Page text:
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Elisabeth Stahl on Benchmarking and IT Optimization

Posts Tagged ‘TPC-H

Come on Oracle, Get “With It” Benchmarking

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I admit that many weekends this time of year you will find me (when I’m not enslaved by the leaf blower) curled up with a good old book on the old couch with my thankfully not so old dog.

But this weekend I truly was “with it.”

On Saturday night I attended one of the most sought-after sold out concert events ever to hit this town. I got to see a Pink concert that included not only 17 of her best songs but Pink flying through the air doing acrobatics that you simply would not believe. A rock concert rolled right into the circus, truly amazing.

And then to top it all off, on Sunday night I attended one of the most sought-after sold out movie events of the year. I got to see the latest Hunger Games, Catching Fire, second in this awesome trilogy which could be even more popular than the first.

So on Monday when I saw the latest Oracle SPARC T5-4 benchmark result on the TPC-H decision support benchmark (1), all I could think was how so “not with it.”

Like Gangnam Style this year. Or What Does the Fox Say this month.

Hey, I’m the first one to like legacy. My closet is filled with vintage looks. I love retro — just not when it comes to benchmarks.

Here is what you need to know.

  • First of all, this is TPC-H. Yawn. We’re ready for something new here.
  • Most of the TPC-H results are grayed out in this category, considered “historic.” This result is right next to a result from IBM — from 2007 (yes you heard that right).
  • Total Storage to Database Size ratio is a massive 60.80. Talk about overkill on storage to achieve performance. This number is many many times the ratio we’ve seen from other results.
  • Load time is a whopping 9.63 hours.
  • 128 query streams are needed. Most results use many, many fewer. That’s because TPC-H has a limited number of query variations; so when you run a lot of streams, you have a high probability that the same queries will be requested more than once. Oracle is greatly increasing the probability that they will have the results of the queries stored in their cache — which may not be representative of how their product would perform in a truly ad hoc query environment.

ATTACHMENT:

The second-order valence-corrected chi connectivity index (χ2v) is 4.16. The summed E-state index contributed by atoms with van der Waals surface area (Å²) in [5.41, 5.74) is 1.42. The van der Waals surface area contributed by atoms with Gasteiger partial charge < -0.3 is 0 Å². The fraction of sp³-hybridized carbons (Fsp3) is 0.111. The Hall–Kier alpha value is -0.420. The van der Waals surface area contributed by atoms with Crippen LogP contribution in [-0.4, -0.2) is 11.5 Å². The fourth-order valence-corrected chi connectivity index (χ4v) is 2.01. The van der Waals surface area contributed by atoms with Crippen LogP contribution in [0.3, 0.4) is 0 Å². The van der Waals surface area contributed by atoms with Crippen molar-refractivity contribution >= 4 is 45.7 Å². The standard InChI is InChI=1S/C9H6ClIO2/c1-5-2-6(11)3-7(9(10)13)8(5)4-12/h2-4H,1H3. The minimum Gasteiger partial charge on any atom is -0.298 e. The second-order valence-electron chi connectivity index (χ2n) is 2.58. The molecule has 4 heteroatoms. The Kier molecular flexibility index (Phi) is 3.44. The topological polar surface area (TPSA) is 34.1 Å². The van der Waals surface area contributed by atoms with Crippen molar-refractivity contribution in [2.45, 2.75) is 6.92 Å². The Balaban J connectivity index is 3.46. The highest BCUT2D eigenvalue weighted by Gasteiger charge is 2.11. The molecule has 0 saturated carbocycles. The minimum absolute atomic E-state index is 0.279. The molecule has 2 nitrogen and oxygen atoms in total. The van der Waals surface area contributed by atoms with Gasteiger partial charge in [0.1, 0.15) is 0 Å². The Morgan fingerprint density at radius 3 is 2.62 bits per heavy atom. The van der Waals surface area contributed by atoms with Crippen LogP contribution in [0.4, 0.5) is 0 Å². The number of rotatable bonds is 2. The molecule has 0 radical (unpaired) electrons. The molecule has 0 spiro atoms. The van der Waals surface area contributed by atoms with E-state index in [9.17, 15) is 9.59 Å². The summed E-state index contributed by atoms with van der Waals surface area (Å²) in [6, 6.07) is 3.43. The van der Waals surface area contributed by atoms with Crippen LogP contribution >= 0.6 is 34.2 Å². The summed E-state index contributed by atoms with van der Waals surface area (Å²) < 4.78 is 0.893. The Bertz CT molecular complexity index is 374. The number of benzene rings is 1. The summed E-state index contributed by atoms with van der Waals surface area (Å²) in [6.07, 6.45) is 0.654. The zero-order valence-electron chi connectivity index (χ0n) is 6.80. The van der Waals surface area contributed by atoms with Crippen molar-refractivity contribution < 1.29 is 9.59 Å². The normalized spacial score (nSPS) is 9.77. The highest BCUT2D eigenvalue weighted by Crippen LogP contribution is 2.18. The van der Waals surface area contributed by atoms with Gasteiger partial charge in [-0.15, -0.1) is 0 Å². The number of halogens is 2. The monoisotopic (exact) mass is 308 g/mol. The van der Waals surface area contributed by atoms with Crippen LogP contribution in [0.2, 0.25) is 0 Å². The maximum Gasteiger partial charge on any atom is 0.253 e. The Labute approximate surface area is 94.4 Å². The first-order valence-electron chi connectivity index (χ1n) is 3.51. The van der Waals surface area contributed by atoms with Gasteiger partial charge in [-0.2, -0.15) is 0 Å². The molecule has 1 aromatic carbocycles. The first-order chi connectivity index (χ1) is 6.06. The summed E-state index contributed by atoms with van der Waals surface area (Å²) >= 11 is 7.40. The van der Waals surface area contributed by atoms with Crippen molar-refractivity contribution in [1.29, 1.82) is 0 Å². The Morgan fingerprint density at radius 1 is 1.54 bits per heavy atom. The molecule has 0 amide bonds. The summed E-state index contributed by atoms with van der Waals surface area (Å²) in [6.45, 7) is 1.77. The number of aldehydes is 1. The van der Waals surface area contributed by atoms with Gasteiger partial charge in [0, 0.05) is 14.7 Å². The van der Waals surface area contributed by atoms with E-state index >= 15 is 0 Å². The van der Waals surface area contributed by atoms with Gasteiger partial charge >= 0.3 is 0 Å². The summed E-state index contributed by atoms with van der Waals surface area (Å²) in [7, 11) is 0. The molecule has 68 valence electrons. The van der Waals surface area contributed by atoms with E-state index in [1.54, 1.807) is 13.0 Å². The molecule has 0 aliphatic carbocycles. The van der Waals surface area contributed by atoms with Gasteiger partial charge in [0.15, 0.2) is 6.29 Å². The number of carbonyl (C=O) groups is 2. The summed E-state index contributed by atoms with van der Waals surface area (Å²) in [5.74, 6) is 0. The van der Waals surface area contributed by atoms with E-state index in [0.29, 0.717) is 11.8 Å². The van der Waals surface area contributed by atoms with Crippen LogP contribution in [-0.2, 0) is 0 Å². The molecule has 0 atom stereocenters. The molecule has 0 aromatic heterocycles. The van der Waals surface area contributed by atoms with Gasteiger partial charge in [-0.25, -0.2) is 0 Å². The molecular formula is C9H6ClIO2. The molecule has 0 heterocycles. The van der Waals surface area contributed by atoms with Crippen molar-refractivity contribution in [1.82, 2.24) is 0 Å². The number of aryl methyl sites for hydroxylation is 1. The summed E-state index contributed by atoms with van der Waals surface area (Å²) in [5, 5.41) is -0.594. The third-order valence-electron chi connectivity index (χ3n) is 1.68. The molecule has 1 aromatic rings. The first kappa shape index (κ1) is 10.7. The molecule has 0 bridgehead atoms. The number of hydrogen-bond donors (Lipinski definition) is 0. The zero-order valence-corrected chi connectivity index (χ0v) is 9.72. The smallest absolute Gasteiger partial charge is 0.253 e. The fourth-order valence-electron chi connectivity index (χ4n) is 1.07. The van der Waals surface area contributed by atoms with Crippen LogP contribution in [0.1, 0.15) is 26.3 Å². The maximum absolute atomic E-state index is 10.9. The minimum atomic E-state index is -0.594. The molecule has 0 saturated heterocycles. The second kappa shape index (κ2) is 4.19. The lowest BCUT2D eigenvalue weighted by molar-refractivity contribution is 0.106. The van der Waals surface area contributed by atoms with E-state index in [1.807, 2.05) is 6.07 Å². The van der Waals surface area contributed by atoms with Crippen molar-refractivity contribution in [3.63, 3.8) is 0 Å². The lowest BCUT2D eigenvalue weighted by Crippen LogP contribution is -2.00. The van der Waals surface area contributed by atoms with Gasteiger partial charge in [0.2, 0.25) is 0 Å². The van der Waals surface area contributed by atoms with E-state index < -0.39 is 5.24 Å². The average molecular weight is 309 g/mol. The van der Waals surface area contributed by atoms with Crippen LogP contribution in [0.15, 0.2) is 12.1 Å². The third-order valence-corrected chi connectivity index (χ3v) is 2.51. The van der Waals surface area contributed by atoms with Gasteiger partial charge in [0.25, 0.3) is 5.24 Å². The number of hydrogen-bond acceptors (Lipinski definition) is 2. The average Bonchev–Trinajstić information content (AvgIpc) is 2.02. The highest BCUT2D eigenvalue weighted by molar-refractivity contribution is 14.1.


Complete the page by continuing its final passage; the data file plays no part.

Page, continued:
• Oracle once again included extremely minimal support in their pricing. Does $2300 a year sound like what you are paying for software support?

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(1) Oracle TPC-H of 377,594 QphH@10000GB,$4.65 per QphH,Availability 11/25/13,Oracle Database 11g R2 Enterprise Edition w/Partitioning,SPARC T5 3.6 GHz; Total # of Processors: 4,Total # of Cores: 64,Total # of Threads: 512.
Source: http://www.tpc.org. Results current as of 11/25/13.

TPC-C ,TPC-H, and TPC-E are trademarks of the Transaction Performance Processing Council (TPPC).

The postings on this site solely reflect the personal views of the author and do not necessarily represent the views, positions, strategies or opinions of IBM or IBM management.

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Written by benchmarkingblog

November 26, 2013 at 11:28 am

Posted in SPARC T5, TPC-H

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The National Security on the T5-4 and Big Data

with 5 comments

There’s been a lot of talk the last few days on Big Data and when it’s “right” to capture and use it. Some say it’s a real invasion of privacy. Others realistically point out that it is the best way to counter terrorism.

Whichever you believe, the important thing is that Big Data is being discussed not just in geeky meetings with IT managers but by everybody. When your neighbor across the street stops trimming his tree branches just to talk to you about it, you know it’s hot stuff.

So I was particularly interested to see that Oracle just published a new TPC-H data benchmark result on the SPARC T5-4.

And here is what hits you like a train.

  • Why is this publish at only the 3TB size when all the talk these days is on much larger amounts of data?
  • Why is the Total Storage to Database Size ratio a whopping 29? Talk about overkill on storage to achieve performance. This number is many times the ratio we’ve seen from other results.
  • Why is the memory to database size % a whopping 66.6? Again, much more than you should need and what we normally see.
  • Why are there 192 query streams needed? Most results use many, many fewer. That’s because TPC-H has a limited number of query variations; so when you run a lot of streams, you have a high probability that the same queries will be requested more than once. Oracle is greatly increasing the probability that they will have the results of the queries stored in their cache — which may not be representative of how their product would perform in a truly ad hoc query environment.